Crystal Labrecque, “Blocks.”

Blocks

My living room is rarely what I would consider clean. The floor isn’t always vacuumed immediately, books aren’t arranged neatly on the shelves, and those shelves are rarely dusted. There are always textbooks, notebooks, book bags, pens, pencils and my daughter’s toys covering the floor and any other available surface. Currently, along with the normal mess, hundreds of little blocks are also littering my living room. I’ll make her help me clean them up later, of course, but for now it’s a miniature minefield.

I love building things with my daughter. For every major holiday and birthday this past year, her grandparents have purchased Legos at my request, and so she has Legos. Not just Legos, but she also has Megablocks and a variety of interesting wooden cubes from when she was even younger. Some are covered with the symbols of elements from the periodic table; Ag means silver, Au means gold. Because her father had entertained the idea of attending grad school in Germany, we have others that are embossed with various numbers, letters, words and animals in German. We built towers and pyramids when she was younger, stacking blocks while counting off eins, zwei, drei, vier, fünf. Building with these blocks has always been a learning experience for my daughter as well as me since neither of us has taken German. Affe means monkey, Strauß (pronounced Strauss) means ostrich. We sit, we build, we learn.

“Mommy, play with me!” she says while I’m busy doing homework on the couch. Always eager for a distraction, I acquiesce and slide to the floor.

“What do you want to make?”

“Umm, a castle!” she says.

Her voice is bright with enthusiasm, but she doesn’t even look up at me when she says it. She is busy building. Sometimes she wants a castle fit for a princess, while other times she just wants a house. Sometimes she wants me to make animals. “Make a lion, mommy!” or “I want a giraffe!” or “Make a monster, Mommy, but a nice one.” Every time she asks, I try. I create these pixelated 3D structures lacking any sort of color grade. Two black, brown or blue blocks mark a creature’s eyes, and one or two protruding blocks make up whatever nose, beak, or jaw it should have. Its body is diverse, as my color options are limited. A lion’s mane may be yellow or orange, but its body could be green, red, or blue out of necessity. The colors don’t matter much since her imagination is able to fill in what I can’t adequately build.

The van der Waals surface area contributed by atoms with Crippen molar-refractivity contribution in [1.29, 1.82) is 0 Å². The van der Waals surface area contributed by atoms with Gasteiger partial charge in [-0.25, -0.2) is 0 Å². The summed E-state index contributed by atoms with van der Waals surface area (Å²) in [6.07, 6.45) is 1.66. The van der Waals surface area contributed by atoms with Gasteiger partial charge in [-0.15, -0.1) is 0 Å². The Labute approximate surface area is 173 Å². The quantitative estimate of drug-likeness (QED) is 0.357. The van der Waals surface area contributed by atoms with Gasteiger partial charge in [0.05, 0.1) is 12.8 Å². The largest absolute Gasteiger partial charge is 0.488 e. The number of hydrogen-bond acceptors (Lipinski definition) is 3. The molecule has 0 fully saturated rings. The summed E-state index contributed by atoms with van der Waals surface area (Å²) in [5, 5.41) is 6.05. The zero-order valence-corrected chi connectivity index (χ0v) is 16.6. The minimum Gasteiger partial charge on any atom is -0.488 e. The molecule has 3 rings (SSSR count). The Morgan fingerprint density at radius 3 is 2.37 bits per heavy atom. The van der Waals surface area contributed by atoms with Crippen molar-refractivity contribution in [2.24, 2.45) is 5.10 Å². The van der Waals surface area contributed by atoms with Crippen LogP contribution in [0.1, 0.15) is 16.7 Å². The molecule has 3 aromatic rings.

“This needs a tower,” “That needs a tail,” “Not like that Mommy,” she says. “That would be silly.” Why did we teach you so many words? I wonder as I struggle to build things to her expectations. Though the more obscure the animal or structure she demands, the happier I get. I love the challenge, as well as the fact that she can name so many animals. The structures are never to be finished in her eyes. Whenever something is close to being complete, she breaks it all apart. Everything is perpetually changing. The building never stops, and so we keep playing.

I often think about the many other things I want to build for her, the things that I think might make her happy. Mommy, build a house, a house with a nice yard, so we can get a puppy. Mommy, build a career, a good one, so you don’t miss my growing up. So you can make it to open houses and parent-teacher conferences and recitals. Mommy, build a good life for me, one that allows for fun extracurricular activities and a college education paid for. Mommy, build us a life without financial worry. A life so unlike the one you’ve had. Since becoming a parent, I’ve worried about these things and have been working hard towards a steady life for her.

“Mommy, build an airplane,” she says. She doesn’t care about houses, careers, college, or finances right now. Right now, she cares about playing with me. Like me, she cares about building, but not building the same things as me, or in the same way that I do. While she cares about building castles and creating little Frankenstein’s Monsters out of mismatched blocks, I care about creating an acceptable life for her as well as myself. My mom missed so many open houses, parent teacher conferences and school events out of necessity that being present in my daughter’s life has become my ideal.

“What did you say, honey?” I ask.

“Please, make an airplane.” she answers.

“Okay, baby. Then I have to get back to my homework.”

“Alright, Mommy.”

I construct a plane for her I’ve seen before, the type that dog fighter pilots would fly. “It’s called a biplane,” her father informs us.

“Hmm, biplane. Daddy, play with me!” she says.

Now it’s his turn to take a break from school work. He sits down next to her while I return to the couch and continue doing my homework. We sit, we build, we learn.

 

About the Author

Crystal is a twenty-five-year old student at New Hampshire Technical Institute and is graduating this May with a degree in Health Science. She plans on continuing her education and pursuing her Bachelor’s in Medical Laboratory Science in the coming fall

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One comment

  1. Diane Doner Salice · · Reply

    What a wonderfully written story from a very hard-working and talented young lady. I’m blown away by your creative mind, your insight, your ambition and your obvious love for your family. Keep going and growing, Crystal. Love, Aunt Diane

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